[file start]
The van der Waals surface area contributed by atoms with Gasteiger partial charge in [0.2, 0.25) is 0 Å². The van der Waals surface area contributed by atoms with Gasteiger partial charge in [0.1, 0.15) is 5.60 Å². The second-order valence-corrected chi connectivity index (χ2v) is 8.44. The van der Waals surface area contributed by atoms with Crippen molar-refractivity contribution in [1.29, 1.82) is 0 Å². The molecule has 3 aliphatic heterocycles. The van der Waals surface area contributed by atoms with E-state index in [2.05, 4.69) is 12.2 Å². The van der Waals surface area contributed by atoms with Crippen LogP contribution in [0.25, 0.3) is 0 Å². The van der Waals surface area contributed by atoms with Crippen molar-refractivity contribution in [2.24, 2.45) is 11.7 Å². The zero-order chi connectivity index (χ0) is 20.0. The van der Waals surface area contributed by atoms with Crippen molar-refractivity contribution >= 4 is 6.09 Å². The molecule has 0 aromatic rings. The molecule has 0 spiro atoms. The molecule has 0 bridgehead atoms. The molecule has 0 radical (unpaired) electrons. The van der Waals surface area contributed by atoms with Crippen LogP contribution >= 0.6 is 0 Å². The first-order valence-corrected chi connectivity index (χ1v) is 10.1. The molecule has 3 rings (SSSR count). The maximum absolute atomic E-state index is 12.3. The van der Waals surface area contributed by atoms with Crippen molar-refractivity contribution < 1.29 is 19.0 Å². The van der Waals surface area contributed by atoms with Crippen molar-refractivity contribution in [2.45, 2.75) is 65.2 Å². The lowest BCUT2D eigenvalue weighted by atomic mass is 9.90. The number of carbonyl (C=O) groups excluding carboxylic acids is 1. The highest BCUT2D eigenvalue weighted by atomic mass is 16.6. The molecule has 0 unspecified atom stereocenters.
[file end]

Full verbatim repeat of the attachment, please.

The van der Waals surface area contributed by atoms with Gasteiger partial charge in [0.2, 0.25) is 0 Å². The van der Waals surface area contributed by atoms with Gasteiger partial charge in [0.1, 0.15) is 5.60 Å². The second-order valence-corrected chi connectivity index (χ2v) is 8.44. The van der Waals surface area contributed by atoms with Crippen molar-refractivity contribution in [1.29, 1.82) is 0 Å². The molecule has 3 aliphatic heterocycles. The van der Waals surface area contributed by atoms with E-state index in [2.05, 4.69) is 12.2 Å². The van der Waals surface area contributed by atoms with Crippen LogP contribution in [0.25, 0.3) is 0 Å². The van der Waals surface area contributed by atoms with Crippen molar-refractivity contribution in [2.24, 2.45) is 11.7 Å². The zero-order chi connectivity index (χ0) is 20.0. The van der Waals surface area contributed by atoms with Crippen molar-refractivity contribution >= 4 is 6.09 Å². The molecule has 0 aromatic rings. The molecule has 0 spiro atoms. The molecule has 0 bridgehead atoms. The molecule has 0 radical (unpaired) electrons. The van der Waals surface area contributed by atoms with Crippen LogP contribution >= 0.6 is 0 Å². The first-order valence-corrected chi connectivity index (χ1v) is 10.1. The molecule has 3 rings (SSSR count). The maximum absolute atomic E-state index is 12.3. The van der Waals surface area contributed by atoms with Crippen molar-refractivity contribution < 1.29 is 19.0 Å². The van der Waals surface area contributed by atoms with Crippen molar-refractivity contribution in [2.45, 2.75) is 65.2 Å². The lowest BCUT2D eigenvalue weighted by atomic mass is 9.90. The number of carbonyl (C=O) groups excluding carboxylic acids is 1. The highest BCUT2D eigenvalue weighted by atomic mass is 16.6. The molecule has 0 unspecified atom stereocenters.